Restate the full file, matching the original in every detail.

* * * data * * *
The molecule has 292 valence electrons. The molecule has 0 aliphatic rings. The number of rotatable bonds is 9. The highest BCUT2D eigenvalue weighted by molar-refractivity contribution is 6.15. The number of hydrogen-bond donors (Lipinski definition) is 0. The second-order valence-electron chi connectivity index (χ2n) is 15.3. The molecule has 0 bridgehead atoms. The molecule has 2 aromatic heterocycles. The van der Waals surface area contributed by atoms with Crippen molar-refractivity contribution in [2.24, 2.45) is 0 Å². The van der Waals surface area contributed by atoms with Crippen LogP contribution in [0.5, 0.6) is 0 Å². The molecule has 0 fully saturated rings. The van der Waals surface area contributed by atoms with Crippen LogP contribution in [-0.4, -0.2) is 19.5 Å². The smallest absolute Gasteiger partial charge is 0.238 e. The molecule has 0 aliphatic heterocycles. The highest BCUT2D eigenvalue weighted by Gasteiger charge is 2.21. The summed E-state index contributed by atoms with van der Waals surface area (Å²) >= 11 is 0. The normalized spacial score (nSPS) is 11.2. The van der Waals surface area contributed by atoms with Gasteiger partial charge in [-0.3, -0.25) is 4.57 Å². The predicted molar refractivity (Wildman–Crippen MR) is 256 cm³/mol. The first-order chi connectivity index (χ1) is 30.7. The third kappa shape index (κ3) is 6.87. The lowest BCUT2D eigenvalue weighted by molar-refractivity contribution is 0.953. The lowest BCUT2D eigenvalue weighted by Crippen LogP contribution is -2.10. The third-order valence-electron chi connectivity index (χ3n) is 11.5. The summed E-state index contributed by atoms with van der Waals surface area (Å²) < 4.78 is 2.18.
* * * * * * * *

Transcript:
The molecule has 292 valence electrons. The molecule has 0 aliphatic rings. The number of rotatable bonds is 9. The highest BCUT2D eigenvalue weighted by molar-refractivity contribution is 6.15. The number of hydrogen-bond donors (Lipinski definition) is 0. The second-order valence-electron chi connectivity index (χ2n) is 15.3. The molecule has 0 bridgehead atoms. The molecule has 2 aromatic heterocycles. The van der Waals surface area contributed by atoms with Crippen molar-refractivity contribution in [2.24, 2.45) is 0 Å². The van der Waals surface area contributed by atoms with Crippen LogP contribution in [0.5, 0.6) is 0 Å². The molecule has 0 fully saturated rings. The van der Waals surface area contributed by atoms with Crippen LogP contribution in [-0.4, -0.2) is 19.5 Å². The smallest absolute Gasteiger partial charge is 0.238 e. The molecule has 0 aliphatic heterocycles. The highest BCUT2D eigenvalue weighted by Gasteiger charge is 2.21. The summed E-state index contributed by atoms with van der Waals surface area (Å²) >= 11 is 0. The normalized spacial score (nSPS) is 11.2. The van der Waals surface area contributed by atoms with Gasteiger partial charge in [-0.3, -0.25) is 4.57 Å². The predicted molar refractivity (Wildman–Crippen MR) is 256 cm³/mol. The first-order chi connectivity index (χ1) is 30.7. The third kappa shape index (κ3) is 6.87. The lowest BCUT2D eigenvalue weighted by molar-refractivity contribution is 0.953. The lowest BCUT2D eigenvalue weighted by Crippen LogP contribution is -2.10. The third-order valence-electron chi connectivity index (χ3n) is 11.5. The summed E-state index contributed by atoms with van der Waals surface area (Å²) < 4.78 is 2.18.